Donald Trump, Hillary Clinton and Bernie Sanders all lay claim to New York City. So who’s the most "New York"?
Let’s start with the important stuff: pizza. In classic New York fashion, Sanders folds his wide-cut slices.
How does Trump eat his pizza?
"Are you eating with a fork?" asked Jon Stewart.
We don’t know how Clinton eats her pizza, but we do know she buys a lot of it. Her campaign spends a majority of its fast-food budget on pizza.
When it comes to navigating the public transit system, nobody really knows what they’re doing. Clinton recently had some issues with the subway.
"Is this a working MetroCard?" asked a character playing Clinton.
Sanders would have faced similar issues boarding had he tried to ride.
"How do you ride the subway these days?" asked New York Daily News.
"You get a token and you get in," replied Sanders.
Not exactly. And Trump recently likened his private jet to the public transit system.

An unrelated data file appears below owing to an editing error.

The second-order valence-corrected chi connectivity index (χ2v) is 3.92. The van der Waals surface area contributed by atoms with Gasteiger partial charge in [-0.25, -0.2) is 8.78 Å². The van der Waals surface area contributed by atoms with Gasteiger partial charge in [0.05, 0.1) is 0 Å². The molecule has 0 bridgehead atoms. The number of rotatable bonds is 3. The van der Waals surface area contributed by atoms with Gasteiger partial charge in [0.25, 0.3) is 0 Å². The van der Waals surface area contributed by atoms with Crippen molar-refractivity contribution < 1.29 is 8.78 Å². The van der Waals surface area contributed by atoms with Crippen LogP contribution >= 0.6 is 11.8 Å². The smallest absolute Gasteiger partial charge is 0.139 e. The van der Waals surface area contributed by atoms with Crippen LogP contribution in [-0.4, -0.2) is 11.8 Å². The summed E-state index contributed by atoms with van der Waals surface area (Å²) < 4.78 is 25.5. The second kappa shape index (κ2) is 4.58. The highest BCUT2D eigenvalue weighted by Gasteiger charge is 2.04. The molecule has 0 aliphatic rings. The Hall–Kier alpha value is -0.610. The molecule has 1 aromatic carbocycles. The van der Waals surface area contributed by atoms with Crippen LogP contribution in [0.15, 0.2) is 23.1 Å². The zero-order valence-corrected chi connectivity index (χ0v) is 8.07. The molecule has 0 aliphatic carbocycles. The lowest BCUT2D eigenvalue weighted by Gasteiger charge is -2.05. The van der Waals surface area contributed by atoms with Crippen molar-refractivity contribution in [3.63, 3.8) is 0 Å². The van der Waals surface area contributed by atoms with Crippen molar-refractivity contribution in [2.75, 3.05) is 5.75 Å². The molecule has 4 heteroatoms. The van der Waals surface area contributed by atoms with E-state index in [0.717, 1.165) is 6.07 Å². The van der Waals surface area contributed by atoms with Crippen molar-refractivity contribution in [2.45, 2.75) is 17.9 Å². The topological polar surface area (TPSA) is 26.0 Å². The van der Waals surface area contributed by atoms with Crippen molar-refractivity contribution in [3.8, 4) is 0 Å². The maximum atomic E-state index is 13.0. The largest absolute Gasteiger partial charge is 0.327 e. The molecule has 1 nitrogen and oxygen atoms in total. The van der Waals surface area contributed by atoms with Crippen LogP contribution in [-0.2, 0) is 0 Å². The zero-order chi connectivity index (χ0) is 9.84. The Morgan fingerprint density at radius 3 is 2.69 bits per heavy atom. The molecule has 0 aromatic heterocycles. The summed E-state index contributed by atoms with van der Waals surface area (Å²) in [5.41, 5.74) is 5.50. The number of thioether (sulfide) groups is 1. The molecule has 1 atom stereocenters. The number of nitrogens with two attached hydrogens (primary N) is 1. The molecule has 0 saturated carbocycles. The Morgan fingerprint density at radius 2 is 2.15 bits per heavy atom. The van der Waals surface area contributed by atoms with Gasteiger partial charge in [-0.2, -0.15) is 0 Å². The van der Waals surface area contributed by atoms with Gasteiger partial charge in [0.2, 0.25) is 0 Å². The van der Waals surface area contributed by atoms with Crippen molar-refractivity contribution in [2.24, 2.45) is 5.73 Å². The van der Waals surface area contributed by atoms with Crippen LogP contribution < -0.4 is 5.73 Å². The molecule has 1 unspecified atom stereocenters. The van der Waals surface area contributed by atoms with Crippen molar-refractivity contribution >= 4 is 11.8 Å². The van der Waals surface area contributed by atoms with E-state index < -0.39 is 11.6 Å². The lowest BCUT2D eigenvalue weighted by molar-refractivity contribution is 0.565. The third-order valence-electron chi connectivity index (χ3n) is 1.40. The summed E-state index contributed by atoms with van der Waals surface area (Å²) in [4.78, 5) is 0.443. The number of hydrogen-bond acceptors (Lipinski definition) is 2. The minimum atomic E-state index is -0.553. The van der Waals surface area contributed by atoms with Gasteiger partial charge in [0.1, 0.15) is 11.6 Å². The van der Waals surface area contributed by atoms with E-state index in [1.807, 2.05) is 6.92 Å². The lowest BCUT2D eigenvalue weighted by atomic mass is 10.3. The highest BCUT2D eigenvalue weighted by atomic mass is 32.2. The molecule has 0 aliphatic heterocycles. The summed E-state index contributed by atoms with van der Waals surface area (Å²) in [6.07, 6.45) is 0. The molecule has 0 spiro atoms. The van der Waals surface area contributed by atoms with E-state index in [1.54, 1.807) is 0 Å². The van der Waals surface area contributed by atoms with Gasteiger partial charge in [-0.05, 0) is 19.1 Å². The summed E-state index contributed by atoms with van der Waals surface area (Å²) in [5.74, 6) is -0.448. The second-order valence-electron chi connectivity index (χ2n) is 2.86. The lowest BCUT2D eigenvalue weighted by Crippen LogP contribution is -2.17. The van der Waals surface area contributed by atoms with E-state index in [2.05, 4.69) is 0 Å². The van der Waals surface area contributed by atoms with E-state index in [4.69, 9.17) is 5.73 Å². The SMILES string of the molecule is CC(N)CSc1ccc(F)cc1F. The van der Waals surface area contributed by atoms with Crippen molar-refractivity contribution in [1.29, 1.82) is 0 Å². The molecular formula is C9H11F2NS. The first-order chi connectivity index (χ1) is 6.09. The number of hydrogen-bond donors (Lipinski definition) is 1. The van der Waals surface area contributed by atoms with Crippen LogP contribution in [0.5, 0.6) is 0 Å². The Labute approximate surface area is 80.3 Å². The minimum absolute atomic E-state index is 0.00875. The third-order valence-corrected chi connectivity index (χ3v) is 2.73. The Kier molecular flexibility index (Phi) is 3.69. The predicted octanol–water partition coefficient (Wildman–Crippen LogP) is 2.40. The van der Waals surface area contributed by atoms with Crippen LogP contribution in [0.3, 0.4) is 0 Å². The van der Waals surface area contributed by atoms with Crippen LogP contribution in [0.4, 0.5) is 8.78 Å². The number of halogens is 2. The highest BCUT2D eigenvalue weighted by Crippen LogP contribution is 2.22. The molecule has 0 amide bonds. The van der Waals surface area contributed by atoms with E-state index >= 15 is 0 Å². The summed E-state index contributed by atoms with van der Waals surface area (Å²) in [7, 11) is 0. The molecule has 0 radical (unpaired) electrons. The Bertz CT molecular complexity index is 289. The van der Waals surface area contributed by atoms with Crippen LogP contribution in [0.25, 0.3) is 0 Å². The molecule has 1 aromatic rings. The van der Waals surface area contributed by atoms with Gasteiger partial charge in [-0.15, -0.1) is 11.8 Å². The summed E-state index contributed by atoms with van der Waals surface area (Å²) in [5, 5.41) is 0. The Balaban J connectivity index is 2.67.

"I have the ultimate bus, right?" said Trump.
No real winners in this category. In terms of street cred, it’s an interesting battle. Despite none of the candidates having actual moves, all three have racked up a long list of endorsements from powerful musicians, actors and otherwise "cool" people in New York and beyond.
How about the New York accent? As Vox pointed out, Sanders holds on to an old-school Brooklyn accent; one with "thought vowels" and without R’s.
Trump, on the other hand, holds on to his R’s but drops his H’s. More of a Queens accent but still New York.
Sanders and Trump sound like New Yorkers because that’s where they’re from. Sanders is the son of a Jewish immigrant, born in Brooklyn, grew up in Brooklyn, even went to Brooklyn College for a year before landing at the University of Chicago. After school, he returned to New York before eventually moving to Vermont.
Trump was born and raised in Queens. He built his real estate empire in the Big Apple and has long been a staple of the city.
"It’s always fun to have a guy like you in New York. It seems like they go hand in hand," said David Letterman.
Clinton is more like an adopted daughter. She was born in Illinois, went to college in Massachusetts, law school in Connecticut and lived with Bill in Arkansas and then at the White House in D.C. before finally establishing residency in New York. After winning the 2000 election, though, she spent much of her time in D.C.
So Trump and Sanders are, in many ways, more "New York" than Clinton. But she’s probably going to dominate anyway. Recent polls point to Clinton as the favorite among New York voters.